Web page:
Monday 8 February 2021
I've learned that February used to be called 'Cabbage month' … perhaps the medieval English were eating a lot of cabbages during February? Another more popular name was Solmonath, which literally means 'mud month' which judging by the amount of rain we have had recently, very apt!
February is also the shortest month in the calendar and even shorter for schools as the half-term break is rapidly approaching. I am sure that our pupils and parents/carers will be looking forward to enjoying the short break from virtual learning. Although there isn't much choice of alternative things to do at the moment, I'm sure that a bike ride or a long walk will recharge the batteries. It's amazing how being outdoors has become so popular – let's hope that this is one habit that continues long after the pandemic has gone.
I love walking to restore my mental wellbeing and at the moment I am attempting to walk 1000 miles in 12 months, which is just 2.74 miles a day. It can be challenging when there's snow, ice and rain outside, but once I'm out I feel completely refreshed and then when on the home stretch, I feel invigorated that I've done it! If you are interested in trying this yourself, the website is https://www.walk1000miles.co.uk/new-index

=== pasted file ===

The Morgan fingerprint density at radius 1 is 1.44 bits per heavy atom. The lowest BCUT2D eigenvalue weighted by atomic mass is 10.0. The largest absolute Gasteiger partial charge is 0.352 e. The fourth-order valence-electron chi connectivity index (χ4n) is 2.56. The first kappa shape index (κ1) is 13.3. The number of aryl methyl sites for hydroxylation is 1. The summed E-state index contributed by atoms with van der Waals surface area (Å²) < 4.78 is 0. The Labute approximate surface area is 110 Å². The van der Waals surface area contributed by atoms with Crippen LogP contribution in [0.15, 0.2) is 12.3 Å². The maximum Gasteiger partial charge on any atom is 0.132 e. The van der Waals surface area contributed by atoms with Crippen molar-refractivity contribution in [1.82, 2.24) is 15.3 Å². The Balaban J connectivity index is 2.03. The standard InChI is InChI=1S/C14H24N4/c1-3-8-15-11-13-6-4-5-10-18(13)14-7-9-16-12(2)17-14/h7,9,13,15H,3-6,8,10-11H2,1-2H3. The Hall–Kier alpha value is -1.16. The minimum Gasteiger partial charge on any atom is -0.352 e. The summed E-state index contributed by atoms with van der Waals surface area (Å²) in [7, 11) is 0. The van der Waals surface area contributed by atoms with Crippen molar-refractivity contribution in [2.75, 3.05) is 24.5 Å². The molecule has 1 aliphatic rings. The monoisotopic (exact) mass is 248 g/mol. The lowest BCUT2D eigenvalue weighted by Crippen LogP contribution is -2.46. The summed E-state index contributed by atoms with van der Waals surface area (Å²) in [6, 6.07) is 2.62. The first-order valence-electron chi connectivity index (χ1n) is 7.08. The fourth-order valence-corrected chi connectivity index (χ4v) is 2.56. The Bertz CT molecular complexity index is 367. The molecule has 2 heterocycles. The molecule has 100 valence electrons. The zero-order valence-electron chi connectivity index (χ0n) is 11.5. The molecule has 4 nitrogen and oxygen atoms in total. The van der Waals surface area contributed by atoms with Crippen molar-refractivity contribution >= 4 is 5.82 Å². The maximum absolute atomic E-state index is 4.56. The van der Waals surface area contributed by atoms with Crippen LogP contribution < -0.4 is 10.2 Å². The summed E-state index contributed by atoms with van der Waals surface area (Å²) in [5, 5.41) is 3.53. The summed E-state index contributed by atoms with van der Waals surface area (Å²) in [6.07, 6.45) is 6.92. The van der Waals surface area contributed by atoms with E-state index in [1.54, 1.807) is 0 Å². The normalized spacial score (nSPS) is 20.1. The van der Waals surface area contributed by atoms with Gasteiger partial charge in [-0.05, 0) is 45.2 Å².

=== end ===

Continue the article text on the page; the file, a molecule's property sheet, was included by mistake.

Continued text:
Another great way of passing the time is by reading and I am so proud of Y8 pupil, William Smith who has written and had his first novel published on Amazon! The title of the book is "Oliver Hardwood – The Curse Arises" and I would recommend that you download a copy over half-term and enjoy a gripping read!
I have received so many emails praising the high standard of teaching that is being provided by my colleagues and I would like to take this opportunity to congratulate everyone involved. I have been so impressed with the whole process of creating a way of learning that we would never have thought possible this time last year.
The pandemic has brought so many challenges to us all and I am so grateful that our St Edmund Arrowsmith family has worked together to find solutions. Now that the vaccine has brought hope, perhaps we can reflect on the words of Captain Sir Tom Moore "We will get through it in the end but it might take time, but at the end of the day we shall all be OK again… the sun will shine on you again and the clouds will go away."
Posted by Plennon on 8 February 2021
Category: Headteacher's blog